Trusting your customers and partners with valuable proprietary information and data has always been a massive issue in most business sectors, borne from years of ruthless competition, battles for customers and clients and keeping that all-important ‘competitive edge’ over your rivals.
Also, in addition to the strong desire to keep useful industry and customer data solely within the confines of a business, there is also always an element of basic security at play. If a competitor or a threat actor finds information which they can use against your company, then you are laying yourself wide open to being hacked or damaged in some way.
That’s why openness and security aren’t traditionally considered to be natural, happy partners. This urgently needs to change, because it’s increasingly vital that businesses work together to share information with the cybersecurity industry to enable it to stay one step ahead of the ever-evolving threat landscape.
Sharing knowledge on the evolving threat landscape
Within the security industry specifically, openness and the concept of sharing insight on particular threats with anyone outside an organization is an awkward proposition for many.
Ironically, this distrust is often high in organizations where sharing knowledge, such as that relating to cybersecurity, is imperative to preventing further security attacks.
Trust and openness are heavyweight and complex issues that differ depending upon the nature of the business sector. To ensure that your business is properly protected against malicious cyber-attacks there needs to be a level of both in operation: it’s neither feasible nor necessary to view the matter as a black and white, one or the other dichotomy.
So what the cybersecurity industry really needs is a viable process for ‘managing distrust’, instead of pushing for a naïve and impractical ‘ubiquitous openness’ utopia.
Zero knowledge data and Blockchain sharing
With this in mind, businesses need to work closely with their trusted partners and digital security experts to develop ways of sharing insight and data on new cybersecurity threats that at the same time don’t also share valuable industry knowledge with their competitors.
So while it is vitally important that organizations share insights on threats and attacks with their competitors, it’s equally important that they do this in ways that provide insight without the full intelligence.
This is exactly where standards such as STIX (Structured Threat Information eXpression) and TAXII (Trusted Automated eXchange of Indicator Information) can help to re-align IT security efforts.
Business owners and IT leaders responsible for digital security need to be fully informed on the various ways of sharing that provide cybersecurity experts with insight without full intelligence – including strategies such as zero knowledge data sharing or making use of Blockchain sharing methods.
Consider WannaCry, in which millions of ransomware attacks hit computers worldwide, taking down vital NHS systems, a large telecom in Spain, and hundreds of other businesses and institutions across the globe. A cybersecurity expert called Marcus Hutchins discovered a universal kill switch, saving millions of users and businesses across the world from a potentially catastrophic cyber-attack.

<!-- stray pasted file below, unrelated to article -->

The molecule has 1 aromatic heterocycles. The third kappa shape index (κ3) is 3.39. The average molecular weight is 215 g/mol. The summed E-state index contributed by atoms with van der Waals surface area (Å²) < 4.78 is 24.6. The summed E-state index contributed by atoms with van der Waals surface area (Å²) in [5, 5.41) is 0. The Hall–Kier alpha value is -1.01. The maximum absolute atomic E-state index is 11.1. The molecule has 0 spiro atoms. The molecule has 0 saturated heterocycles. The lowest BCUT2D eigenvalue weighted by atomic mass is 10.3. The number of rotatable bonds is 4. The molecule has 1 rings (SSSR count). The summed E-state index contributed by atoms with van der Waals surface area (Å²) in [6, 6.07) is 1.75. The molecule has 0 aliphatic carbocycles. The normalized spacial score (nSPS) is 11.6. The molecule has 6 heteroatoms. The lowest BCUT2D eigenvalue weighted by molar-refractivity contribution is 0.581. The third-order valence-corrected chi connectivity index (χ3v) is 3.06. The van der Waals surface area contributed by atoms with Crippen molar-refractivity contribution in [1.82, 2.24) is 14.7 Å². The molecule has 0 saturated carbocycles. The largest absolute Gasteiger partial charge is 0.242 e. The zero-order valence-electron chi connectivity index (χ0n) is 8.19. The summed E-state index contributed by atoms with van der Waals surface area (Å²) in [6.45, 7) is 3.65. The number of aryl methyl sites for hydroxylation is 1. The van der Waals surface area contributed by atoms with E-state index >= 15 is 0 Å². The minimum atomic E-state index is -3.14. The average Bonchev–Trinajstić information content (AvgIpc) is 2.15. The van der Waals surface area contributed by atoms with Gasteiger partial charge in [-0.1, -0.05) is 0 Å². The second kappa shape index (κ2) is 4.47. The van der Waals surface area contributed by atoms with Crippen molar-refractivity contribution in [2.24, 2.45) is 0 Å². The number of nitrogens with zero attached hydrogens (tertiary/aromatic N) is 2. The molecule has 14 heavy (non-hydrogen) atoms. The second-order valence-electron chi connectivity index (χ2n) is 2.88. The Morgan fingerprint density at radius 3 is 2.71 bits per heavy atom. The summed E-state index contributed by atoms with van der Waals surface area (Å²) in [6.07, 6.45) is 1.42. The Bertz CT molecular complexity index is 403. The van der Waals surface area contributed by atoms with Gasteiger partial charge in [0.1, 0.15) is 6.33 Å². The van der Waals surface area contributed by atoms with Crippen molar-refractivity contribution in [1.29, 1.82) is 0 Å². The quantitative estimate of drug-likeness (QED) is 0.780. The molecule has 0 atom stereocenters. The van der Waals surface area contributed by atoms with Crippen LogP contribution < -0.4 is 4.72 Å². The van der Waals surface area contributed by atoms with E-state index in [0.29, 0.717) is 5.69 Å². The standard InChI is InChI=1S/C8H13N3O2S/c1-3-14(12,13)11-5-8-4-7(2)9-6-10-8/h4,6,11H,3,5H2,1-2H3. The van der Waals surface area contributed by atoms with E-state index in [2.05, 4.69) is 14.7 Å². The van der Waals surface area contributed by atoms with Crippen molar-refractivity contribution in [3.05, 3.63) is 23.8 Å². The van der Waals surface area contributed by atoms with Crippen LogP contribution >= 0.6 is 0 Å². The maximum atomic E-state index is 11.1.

However, what would happen if a similar global malware attack occurred again, and the information to stop such a threat was found and needed sharing rapidly and openly with the cybersecurity industry to shut it down? Without a proper information sharing infrastructure and sharing culture in place it could, potentially, lead to a considerably more devastating outcome.
What are STIX and TAXII?
The fact is, the threat landscape is changing and global cyber threats are increasing. That’s why there are vital changes underway in industries that are particular targets of cyber-criminals, such as the financial services sector.
Financial services have seen a rapid growth in analysts sharing information through the Financial Services Information Sharing and Analysis Center (FS-ISAC), a dedicated industry forum via which businesses can safely share information on critical security threats facing the sector as a whole.
This is why standards such as the aforementioned STIX and TAXII are vital to the future of cybersecurity. Developed by The MITRE Corporation and the US Department of Homeland Security, STIX and TAXII are free, open-source standards that enable cyber threat data to be rapidly and easily shared in real-time.
The key to stopping cyberattacks on the scale of WannaCry from having devastating impacts in future is to make threat intelligence more accessible for all. Standards such as STIX and TAXII are going to help public and non-profit organizations, private companies and industry groups like FS-ISAC re-align their security efforts based on real-time information exchanges.
This is clearly the path that businesses need to follow, though the problem persists that the current use of these standards is still very much a conscious effort.
There is an educational challenge here: it’s vital to help business and IT leaders understand the benefits of embedding standards like STIX and TAXII into how their business functions in order to drive a culture of necessary openness and to keep one step ahead of the (many) cyber-criminals out there.